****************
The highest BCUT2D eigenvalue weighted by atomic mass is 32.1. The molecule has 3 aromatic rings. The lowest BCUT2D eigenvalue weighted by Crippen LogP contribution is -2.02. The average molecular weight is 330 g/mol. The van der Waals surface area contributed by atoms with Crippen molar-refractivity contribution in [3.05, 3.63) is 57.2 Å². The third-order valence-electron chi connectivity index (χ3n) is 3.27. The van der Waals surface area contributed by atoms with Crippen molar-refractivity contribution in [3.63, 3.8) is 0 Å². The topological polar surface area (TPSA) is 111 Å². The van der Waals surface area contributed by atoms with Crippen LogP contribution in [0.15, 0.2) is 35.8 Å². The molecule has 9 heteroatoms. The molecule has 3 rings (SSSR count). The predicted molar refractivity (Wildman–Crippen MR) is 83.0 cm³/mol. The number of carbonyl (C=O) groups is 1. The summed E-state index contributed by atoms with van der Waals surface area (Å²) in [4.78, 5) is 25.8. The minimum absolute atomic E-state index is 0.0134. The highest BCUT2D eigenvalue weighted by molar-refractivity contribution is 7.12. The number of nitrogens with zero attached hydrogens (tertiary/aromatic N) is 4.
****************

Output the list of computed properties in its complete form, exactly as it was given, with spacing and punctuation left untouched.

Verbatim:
The highest BCUT2D eigenvalue weighted by atomic mass is 32.1. The molecule has 3 aromatic rings. The lowest BCUT2D eigenvalue weighted by Crippen LogP contribution is -2.02. The average molecular weight is 330 g/mol. The van der Waals surface area contributed by atoms with Crippen molar-refractivity contribution in [3.05, 3.63) is 57.2 Å². The third-order valence-electron chi connectivity index (χ3n) is 3.27. The van der Waals surface area contributed by atoms with Crippen molar-refractivity contribution in [3.63, 3.8) is 0 Å². The topological polar surface area (TPSA) is 111 Å². The van der Waals surface area contributed by atoms with Crippen LogP contribution in [0.15, 0.2) is 35.8 Å². The molecule has 9 heteroatoms. The molecule has 3 rings (SSSR count). The predicted molar refractivity (Wildman–Crippen MR) is 83.0 cm³/mol. The number of carbonyl (C=O) groups is 1. The summed E-state index contributed by atoms with van der Waals surface area (Å²) in [4.78, 5) is 25.8. The minimum absolute atomic E-state index is 0.0134. The highest BCUT2D eigenvalue weighted by molar-refractivity contribution is 7.12. The number of nitrogens with zero attached hydrogens (tertiary/aromatic N) is 4.